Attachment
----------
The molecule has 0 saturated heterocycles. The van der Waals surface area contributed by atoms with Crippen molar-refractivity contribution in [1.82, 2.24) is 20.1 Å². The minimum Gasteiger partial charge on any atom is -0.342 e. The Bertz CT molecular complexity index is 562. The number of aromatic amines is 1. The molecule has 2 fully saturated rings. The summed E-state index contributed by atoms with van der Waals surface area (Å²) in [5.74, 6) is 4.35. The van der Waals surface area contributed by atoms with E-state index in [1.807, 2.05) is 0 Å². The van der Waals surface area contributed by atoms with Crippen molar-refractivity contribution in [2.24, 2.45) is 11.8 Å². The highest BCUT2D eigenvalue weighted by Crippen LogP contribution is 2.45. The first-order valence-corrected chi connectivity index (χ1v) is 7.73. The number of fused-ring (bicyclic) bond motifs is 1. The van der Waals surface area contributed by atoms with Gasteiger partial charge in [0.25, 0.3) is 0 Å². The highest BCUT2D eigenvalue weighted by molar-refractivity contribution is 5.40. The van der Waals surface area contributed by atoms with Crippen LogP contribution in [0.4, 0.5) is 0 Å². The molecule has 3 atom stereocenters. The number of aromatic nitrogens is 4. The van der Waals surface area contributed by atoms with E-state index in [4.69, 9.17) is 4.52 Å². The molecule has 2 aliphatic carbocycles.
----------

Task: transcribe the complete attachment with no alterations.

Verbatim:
The molecule has 0 saturated heterocycles. The van der Waals surface area contributed by atoms with Crippen molar-refractivity contribution in [1.82, 2.24) is 20.1 Å². The minimum Gasteiger partial charge on any atom is -0.342 e. The Bertz CT molecular complexity index is 562. The number of aromatic amines is 1. The molecule has 2 fully saturated rings. The summed E-state index contributed by atoms with van der Waals surface area (Å²) in [5.74, 6) is 4.35. The van der Waals surface area contributed by atoms with E-state index in [1.807, 2.05) is 0 Å². The van der Waals surface area contributed by atoms with Crippen molar-refractivity contribution in [2.24, 2.45) is 11.8 Å². The highest BCUT2D eigenvalue weighted by Crippen LogP contribution is 2.45. The first-order valence-corrected chi connectivity index (χ1v) is 7.73. The number of fused-ring (bicyclic) bond motifs is 1. The van der Waals surface area contributed by atoms with Gasteiger partial charge in [0.25, 0.3) is 0 Å². The highest BCUT2D eigenvalue weighted by molar-refractivity contribution is 5.40. The van der Waals surface area contributed by atoms with Crippen LogP contribution in [0.4, 0.5) is 0 Å². The molecule has 3 atom stereocenters. The number of aromatic nitrogens is 4. The van der Waals surface area contributed by atoms with E-state index in [4.69, 9.17) is 4.52 Å². The molecule has 2 aliphatic carbocycles.